Good schools are more tuned in to the needs of families than ever before and are working to ensure that the return is as stress-free as possible for their pupils. ‘We know that some families are flourishing, some are struggling and most are hovering between the two,’ says Gavin Franklin, head master of Wellesley House School in Kent. ‘We have more time to prepare for the return to school than we did to prepare for lockdown and there are many ways that parents can support their child at home in the run-up to going back to school’.

Together with these specialists and educators, The Good Schools Guide has come up with some advice on how best to overcome back-to-school worries for children and young people of all ages:

  • Bring back routine and structure. Children and young adults thrive best when they know exactly what is going to happen, and structure promotes a sense of calm. Talk through how things will work at home once your children go back to school; younger children may respond well to a visual timetable illustrating their day, even more so if it can mirror their school routine before they go back. For all ages, get bedtimes back on track and wake teenagers up in the morning for at least a week before school starts.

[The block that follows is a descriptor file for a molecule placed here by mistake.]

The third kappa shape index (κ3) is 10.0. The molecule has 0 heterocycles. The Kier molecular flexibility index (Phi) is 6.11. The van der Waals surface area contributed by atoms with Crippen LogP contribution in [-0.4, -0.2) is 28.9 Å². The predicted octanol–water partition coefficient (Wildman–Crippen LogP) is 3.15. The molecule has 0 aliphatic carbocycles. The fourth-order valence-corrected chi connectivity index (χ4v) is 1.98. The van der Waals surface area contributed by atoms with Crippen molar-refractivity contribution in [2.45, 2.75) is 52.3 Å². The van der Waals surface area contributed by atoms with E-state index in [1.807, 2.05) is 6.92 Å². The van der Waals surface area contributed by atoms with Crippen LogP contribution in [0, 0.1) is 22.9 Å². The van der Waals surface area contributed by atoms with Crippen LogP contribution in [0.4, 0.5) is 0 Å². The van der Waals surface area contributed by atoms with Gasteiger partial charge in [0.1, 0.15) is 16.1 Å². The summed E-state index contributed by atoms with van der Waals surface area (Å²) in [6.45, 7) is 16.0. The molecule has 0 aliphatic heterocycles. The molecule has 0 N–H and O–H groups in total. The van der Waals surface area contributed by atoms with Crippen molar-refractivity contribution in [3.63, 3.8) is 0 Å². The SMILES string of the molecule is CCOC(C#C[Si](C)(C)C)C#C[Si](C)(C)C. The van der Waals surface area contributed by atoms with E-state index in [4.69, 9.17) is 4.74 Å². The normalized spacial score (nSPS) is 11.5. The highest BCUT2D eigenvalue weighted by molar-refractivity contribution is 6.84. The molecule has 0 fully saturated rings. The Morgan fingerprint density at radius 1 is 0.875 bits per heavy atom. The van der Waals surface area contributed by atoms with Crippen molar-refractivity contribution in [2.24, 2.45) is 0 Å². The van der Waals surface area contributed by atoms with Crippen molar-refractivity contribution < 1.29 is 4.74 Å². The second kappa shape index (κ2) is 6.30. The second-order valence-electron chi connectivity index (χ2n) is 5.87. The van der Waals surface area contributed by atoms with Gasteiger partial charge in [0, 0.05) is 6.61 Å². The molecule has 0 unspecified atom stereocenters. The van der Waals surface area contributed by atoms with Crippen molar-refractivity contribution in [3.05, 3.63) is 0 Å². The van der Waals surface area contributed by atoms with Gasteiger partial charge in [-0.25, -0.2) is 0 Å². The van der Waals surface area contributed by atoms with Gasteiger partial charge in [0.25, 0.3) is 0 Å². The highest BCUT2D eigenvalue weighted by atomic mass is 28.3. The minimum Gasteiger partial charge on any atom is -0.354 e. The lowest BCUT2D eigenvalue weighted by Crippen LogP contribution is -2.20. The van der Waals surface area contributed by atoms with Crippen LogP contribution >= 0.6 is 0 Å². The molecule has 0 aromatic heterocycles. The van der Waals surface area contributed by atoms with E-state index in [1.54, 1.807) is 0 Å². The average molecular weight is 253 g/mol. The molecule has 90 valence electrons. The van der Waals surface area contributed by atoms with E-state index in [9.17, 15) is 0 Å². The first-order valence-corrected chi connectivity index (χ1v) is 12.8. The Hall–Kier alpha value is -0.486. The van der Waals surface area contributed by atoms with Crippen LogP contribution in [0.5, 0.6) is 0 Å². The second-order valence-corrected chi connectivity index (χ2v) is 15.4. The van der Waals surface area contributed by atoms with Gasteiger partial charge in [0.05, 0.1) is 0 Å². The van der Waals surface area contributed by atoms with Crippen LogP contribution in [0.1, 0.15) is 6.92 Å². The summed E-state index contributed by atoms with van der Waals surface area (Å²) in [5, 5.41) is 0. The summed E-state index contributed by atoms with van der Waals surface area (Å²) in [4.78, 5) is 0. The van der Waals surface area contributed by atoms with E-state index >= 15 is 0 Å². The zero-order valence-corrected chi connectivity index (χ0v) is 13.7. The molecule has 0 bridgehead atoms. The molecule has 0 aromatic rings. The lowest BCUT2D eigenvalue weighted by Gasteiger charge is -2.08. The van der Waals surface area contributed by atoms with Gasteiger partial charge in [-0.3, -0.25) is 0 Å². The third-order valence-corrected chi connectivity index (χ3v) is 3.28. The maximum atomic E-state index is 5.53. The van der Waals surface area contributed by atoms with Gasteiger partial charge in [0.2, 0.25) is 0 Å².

• Develop a sense of safety. Contextualise media reports for older children and remind them that you are there to answer their questions or discuss specific fears. Give teenagers personal space; as long as you know they are in a safe place physically and emotionally, choose your battles and let them navigate the landscape at their own pace. Consider visiting the school grounds so the first day of term feels less daunting. Allow little ones to take a favourite comfort toy into school to form a reassuring gap between home and school. They can be hidden in a pocket or at the bottom of a bag but just their presence can help calm nerves.

  • Ask for help. Explain your concerns to your child’s tutor or form teacher and, if possible, arrange a virtual meeting where your child can share their worries. Some schools have Family Liaison Officers or wellbeing mentors who could also help here too; identify a trusted adult for your child so they know they have someone at school who they can go to if things get too much.